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Thursday, January 31, 2008

The Perils Of Seasonal Adjustments

The headline number on initial claims is a kind of dire 375,000, but actually this is the seasonal adjustment kicking in. If you look at the underlying claims, they are a relatively benign 366,891, compared to the prior two weeks' numbers of 415,149 and 547,506, which were seasonally adjusted to 306,000 and 300,000. This week's NSA claims is only about 7,000 above last year's.

So really, it doesn't look too bad. The employment situation continues to worsen, but slowly. Since January 5th we have cleared about 250,000 people from continuing claims. I would hope that at least 170,000 of those found jobs rather than running out their unemployment benefits. Of course there is always early retirement, and at this point some of the older workers may choose to run out their benefits and then do that.

Personal Income for December was neither good nor bad. In terms of chained 2000 dollars, disposable personal income rose 0.2 in December after falling 0.1 and 0.2 in October and November. PCE stated in chained 2000 dollars was flat at 0.0. I don't have a lot of confidence in these numbers. They are extrapolations, and figures from earlier in the year were restated significantly recently.

What I am watching most is non-farm proprietors' incomes:
Nonfarm proprietors' income decreased $2.8 billion, in contrast to an increase of $8.6 billion
PCE was revised downward for October and November. It looks like Q4 preliminary GDP might be revised downward from the advance. Of course, PCE is just one piece of it.

I think it will worsen very quickly as more companies realize we're going into recession. That was a very impressive spike, and I suspect more than just seasonal.

I know a lot of kids who were hired "seasonally" and kept those jobs, and now am seeing older, better-paid workers are the ones getting laid off. It's a bit more than just seasonal when companies are moving to keep on younger, cheaper employees and letting the older, costlier ones go.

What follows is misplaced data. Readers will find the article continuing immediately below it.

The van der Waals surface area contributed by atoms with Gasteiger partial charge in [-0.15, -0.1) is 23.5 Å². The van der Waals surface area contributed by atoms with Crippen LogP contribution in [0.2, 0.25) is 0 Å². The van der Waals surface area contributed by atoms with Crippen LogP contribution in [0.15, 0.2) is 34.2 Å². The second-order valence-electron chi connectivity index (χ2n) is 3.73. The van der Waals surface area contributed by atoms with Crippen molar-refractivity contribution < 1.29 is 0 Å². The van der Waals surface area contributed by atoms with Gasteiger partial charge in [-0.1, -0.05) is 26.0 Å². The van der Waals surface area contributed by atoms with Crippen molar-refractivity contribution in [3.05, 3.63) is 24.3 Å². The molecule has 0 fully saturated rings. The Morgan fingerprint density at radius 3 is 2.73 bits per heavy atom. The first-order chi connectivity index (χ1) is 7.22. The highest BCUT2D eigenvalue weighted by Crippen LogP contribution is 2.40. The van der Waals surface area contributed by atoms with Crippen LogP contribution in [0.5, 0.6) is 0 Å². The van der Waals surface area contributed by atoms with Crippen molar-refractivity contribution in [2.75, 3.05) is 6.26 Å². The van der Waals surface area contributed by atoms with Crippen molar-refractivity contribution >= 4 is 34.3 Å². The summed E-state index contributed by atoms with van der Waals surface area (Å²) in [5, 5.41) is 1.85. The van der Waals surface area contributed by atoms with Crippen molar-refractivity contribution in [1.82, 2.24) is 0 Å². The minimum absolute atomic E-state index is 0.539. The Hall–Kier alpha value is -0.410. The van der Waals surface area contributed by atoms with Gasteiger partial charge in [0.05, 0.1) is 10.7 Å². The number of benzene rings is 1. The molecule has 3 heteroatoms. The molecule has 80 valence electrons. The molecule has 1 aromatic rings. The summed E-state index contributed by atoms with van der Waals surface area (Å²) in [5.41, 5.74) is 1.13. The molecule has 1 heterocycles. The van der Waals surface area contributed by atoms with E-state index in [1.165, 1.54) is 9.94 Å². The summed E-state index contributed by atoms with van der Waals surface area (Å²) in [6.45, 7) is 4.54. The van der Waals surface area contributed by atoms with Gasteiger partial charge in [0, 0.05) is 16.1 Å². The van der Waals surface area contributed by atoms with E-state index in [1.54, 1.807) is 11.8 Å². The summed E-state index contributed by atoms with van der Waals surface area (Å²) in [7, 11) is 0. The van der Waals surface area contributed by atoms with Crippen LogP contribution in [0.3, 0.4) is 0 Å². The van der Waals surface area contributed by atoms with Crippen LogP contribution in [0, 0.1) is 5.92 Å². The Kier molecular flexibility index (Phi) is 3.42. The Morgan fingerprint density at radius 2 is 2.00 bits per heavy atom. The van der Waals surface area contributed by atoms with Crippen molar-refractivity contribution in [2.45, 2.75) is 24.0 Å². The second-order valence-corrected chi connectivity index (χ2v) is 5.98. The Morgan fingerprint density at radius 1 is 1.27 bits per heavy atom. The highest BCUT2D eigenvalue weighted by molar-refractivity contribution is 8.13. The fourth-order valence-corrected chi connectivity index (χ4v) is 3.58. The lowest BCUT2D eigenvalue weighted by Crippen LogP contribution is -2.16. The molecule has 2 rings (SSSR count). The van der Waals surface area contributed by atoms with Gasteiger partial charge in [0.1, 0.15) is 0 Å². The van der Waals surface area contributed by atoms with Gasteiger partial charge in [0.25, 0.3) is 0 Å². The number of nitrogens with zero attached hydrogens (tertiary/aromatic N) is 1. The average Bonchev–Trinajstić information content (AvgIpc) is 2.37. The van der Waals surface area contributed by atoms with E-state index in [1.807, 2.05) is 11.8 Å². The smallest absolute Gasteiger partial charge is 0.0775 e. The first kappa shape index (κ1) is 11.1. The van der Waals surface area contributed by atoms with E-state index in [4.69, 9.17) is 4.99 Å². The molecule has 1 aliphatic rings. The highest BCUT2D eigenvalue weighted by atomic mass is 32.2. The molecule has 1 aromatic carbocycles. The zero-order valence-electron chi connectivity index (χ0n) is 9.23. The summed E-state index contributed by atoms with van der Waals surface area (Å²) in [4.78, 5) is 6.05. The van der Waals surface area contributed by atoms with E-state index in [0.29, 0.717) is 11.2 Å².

Donna - in CA, yes, I believe that.
Yeah, just another one of those things to keep you at low paying work. If they give you a raise, then you're more likely to get laid off.

More anecdotal reporting from me:
It's billing time and I am seeing a bit more stress than normal. (Our system has been changed to shut down service after 28 days of non-pay, which is a big change from the 60 days we gave them when I started.) Mostly I see people who always have trouble paying their bills who've given up being surprised that their service has been shut down, folks who are shopping for the cheapest possible pricing (voip has done well with these folks) and people shuffling credit cards. I'm surprised to see that we still have folks moving and that should imply that they've been able to sell their current homes. This is basically a resort town now, and so there are still people able to buy houses.

Another story; our friend's son is in construction. They had to shut down their current job due to snow. The foreman told them to go ahead and claim this week as their waiting week, since that would count as a waiting week for the whole year. Seems to me that they are expecting to lay off at some point. They probably expect that in construction, but it may be longer than normal before they can get working again.
If it's any consolation, I think the same is being experienced all over. Not drastic, but just a slow trickle downwards for most of the country.

The Midwest is actually doing a bit better for the most part, perhaps because of farming.
MoM, the devil of it is that if the Midwest is doing better due to the ripple effect across crops caused by the corn ethanol subsidies, that is not exactly a plus. After all, we all have to eat and if the crop prices are high we will see the prices rise at the grocer's. So we trade one region doing okay for everyone else doing a bit worse ...
I agree on the ethanol stupidity. Growing corn to make fuel is the most lunatic thing I have ever heard of. Some other biofuels seem to make a lot more sense.

Not only is it bad for the economy, it's also bad for the environment. But it is an election year, so Congress recently passed an extension and expansion of the ethanol subsidies.
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